|Primary inflows||Unnamed tributary of the Little Patuxent River|
|Basin countries||United States|
|Surface area||27 acres (11 ha)|
|Max. depth||7 ft (2.1 m)|
Lake Kittamaqundi is a man made 27-acre (110,000 m2) reservoir located in Columbia, Maryland in the vicinity of the Mall in Columbia. It is also adjacent to the Rouse Company's offices and visible from US-29.
The lake was created by the Rouse company in 1966 during the development of Columbia. The company and its homeowners association claimed it was named after the first Indian settlement in Howard County and "Kittamaqundi" in the tribe's language translates to "meeting place." Kittamaqundi actually was a 1600's Piscataway village 40 miles south that was named after its ruler, 'Kittamaquund'. English settlers offered trinkets, protection, education and conversion to their religion in exchange for land for their settlements, then later drove them out of their homeland.    "Kittamaqundi" translates to "Great Beaver Place" or "Strong Bear".
Kittamaqunidi is one of four man-made lakes created with the construction of the Columbia development. The lake served a dual purpose as a recreational feature and a low cost primary catch basin for water runoff from Wilde Lake into the Little Patuxent river. The Mall in Columbia, General Growth Properties management offices, and buildings along Little Patuxent Parkway were developed with a minimum of stormwater management, and are directly in Kittamaqunidi's watershed. In 2008, a survey posted that 55,558 lbs per year of Total suspended solids (TSS) and 250lbs a year of Phosphorus are collected in the lake. The recommendation was to have 6.3 million dollars in stormwater retention projects implemented to mitigate the development shortcomings for Lake Kittamaqundi alone.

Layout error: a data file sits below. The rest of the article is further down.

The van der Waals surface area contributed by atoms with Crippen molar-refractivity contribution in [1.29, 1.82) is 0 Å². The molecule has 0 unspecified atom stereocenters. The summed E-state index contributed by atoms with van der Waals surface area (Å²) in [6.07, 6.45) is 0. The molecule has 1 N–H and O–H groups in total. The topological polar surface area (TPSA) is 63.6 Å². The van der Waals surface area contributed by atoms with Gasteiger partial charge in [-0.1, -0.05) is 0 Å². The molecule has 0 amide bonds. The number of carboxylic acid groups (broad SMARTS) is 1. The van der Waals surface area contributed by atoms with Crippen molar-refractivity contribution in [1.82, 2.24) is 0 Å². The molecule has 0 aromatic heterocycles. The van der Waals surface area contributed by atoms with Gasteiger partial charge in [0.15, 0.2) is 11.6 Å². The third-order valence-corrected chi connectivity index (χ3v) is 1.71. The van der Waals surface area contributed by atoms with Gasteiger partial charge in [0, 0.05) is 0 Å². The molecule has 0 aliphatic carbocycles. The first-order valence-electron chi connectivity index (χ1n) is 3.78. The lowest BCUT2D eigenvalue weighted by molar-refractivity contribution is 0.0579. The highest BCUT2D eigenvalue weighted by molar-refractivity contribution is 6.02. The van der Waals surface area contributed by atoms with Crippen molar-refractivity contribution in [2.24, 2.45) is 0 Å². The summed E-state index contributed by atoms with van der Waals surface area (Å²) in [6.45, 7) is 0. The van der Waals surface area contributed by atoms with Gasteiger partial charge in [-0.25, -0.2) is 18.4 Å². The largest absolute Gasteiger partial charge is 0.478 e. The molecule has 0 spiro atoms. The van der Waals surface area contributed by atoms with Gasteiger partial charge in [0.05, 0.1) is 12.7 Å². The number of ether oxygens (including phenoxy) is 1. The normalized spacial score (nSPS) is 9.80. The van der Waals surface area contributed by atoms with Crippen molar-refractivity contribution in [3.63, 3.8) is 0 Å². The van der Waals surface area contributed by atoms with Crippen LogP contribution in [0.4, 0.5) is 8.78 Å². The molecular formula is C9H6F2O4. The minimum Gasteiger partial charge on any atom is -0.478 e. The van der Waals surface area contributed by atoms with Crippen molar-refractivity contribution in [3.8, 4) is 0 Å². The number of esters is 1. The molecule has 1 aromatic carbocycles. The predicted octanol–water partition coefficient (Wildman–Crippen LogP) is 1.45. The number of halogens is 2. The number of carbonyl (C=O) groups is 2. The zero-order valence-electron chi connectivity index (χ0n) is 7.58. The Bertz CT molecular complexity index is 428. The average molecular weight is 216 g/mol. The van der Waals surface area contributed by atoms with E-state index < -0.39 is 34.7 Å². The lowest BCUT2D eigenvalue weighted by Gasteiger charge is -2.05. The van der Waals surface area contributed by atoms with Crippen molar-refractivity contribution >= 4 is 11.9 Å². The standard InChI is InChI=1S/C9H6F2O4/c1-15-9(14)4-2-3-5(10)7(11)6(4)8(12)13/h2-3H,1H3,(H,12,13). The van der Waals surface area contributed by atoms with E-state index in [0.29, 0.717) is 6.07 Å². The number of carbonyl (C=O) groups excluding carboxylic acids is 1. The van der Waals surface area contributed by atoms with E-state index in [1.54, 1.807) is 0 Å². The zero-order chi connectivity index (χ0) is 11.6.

One Kittamaqundi drowning in 1971 was ruled a suicide, with the recovery of the body inspiring the Stephen Amidon book "New City". Another drowning occurred in 1972 from an overturned canoe.
Lake Kittamaqundi featured an island known as Nomanisan Island, named by Columbia resident Alan Levine in a 1980 contest held by the Columbia Association. The island's name came from the phrase "No Man Is an Island" by John Donne.
In 1990 Funding was sought for a pathway around the lake.
The gap between the island and the east bank of the lake was filled in the dredging of 2011 creating a peninsula.
In the fall of 2010, dredging began in Lake Kittamaqundi. As sediment built up over the years since the lake's creation the depth of the lake was reduced. This dredging effort focused on restoring the lake to the original depths, reinforcing the banks, and creating two new peninsulas to enhance water flow. The dredging was completed in November 2011.
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